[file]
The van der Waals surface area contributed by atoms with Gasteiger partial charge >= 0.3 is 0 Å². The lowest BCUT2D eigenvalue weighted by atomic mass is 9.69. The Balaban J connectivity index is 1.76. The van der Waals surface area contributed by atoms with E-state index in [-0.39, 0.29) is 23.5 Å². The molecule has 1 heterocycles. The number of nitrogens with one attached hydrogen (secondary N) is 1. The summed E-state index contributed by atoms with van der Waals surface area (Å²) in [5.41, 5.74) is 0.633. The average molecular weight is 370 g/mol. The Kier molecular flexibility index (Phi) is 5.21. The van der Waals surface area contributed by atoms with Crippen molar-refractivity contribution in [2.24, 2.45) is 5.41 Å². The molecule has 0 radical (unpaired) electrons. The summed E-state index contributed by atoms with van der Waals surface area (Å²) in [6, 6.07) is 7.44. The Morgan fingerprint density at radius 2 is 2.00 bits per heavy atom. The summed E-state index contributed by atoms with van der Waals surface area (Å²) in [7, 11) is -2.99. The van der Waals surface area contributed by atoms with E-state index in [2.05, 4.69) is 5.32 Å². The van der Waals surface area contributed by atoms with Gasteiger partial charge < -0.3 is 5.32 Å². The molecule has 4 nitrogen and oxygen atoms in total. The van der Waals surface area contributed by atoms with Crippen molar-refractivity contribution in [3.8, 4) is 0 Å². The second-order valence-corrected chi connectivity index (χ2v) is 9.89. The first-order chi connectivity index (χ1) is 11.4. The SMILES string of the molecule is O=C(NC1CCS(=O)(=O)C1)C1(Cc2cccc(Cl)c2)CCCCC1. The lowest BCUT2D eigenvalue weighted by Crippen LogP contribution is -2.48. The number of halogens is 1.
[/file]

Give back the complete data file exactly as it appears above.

The van der Waals surface area contributed by atoms with Gasteiger partial charge >= 0.3 is 0 Å². The lowest BCUT2D eigenvalue weighted by atomic mass is 9.69. The Balaban J connectivity index is 1.76. The van der Waals surface area contributed by atoms with E-state index in [-0.39, 0.29) is 23.5 Å². The molecule has 1 heterocycles. The number of nitrogens with one attached hydrogen (secondary N) is 1. The summed E-state index contributed by atoms with van der Waals surface area (Å²) in [5.41, 5.74) is 0.633. The average molecular weight is 370 g/mol. The Kier molecular flexibility index (Phi) is 5.21. The van der Waals surface area contributed by atoms with Crippen molar-refractivity contribution in [2.24, 2.45) is 5.41 Å². The molecule has 0 radical (unpaired) electrons. The summed E-state index contributed by atoms with van der Waals surface area (Å²) in [6, 6.07) is 7.44. The Morgan fingerprint density at radius 2 is 2.00 bits per heavy atom. The summed E-state index contributed by atoms with van der Waals surface area (Å²) in [7, 11) is -2.99. The van der Waals surface area contributed by atoms with E-state index in [2.05, 4.69) is 5.32 Å². The van der Waals surface area contributed by atoms with Gasteiger partial charge < -0.3 is 5.32 Å². The molecule has 4 nitrogen and oxygen atoms in total. The van der Waals surface area contributed by atoms with Crippen molar-refractivity contribution in [3.8, 4) is 0 Å². The second-order valence-corrected chi connectivity index (χ2v) is 9.89. The first-order chi connectivity index (χ1) is 11.4. The SMILES string of the molecule is O=C(NC1CCS(=O)(=O)C1)C1(Cc2cccc(Cl)c2)CCCCC1. The lowest BCUT2D eigenvalue weighted by Crippen LogP contribution is -2.48. The number of halogens is 1.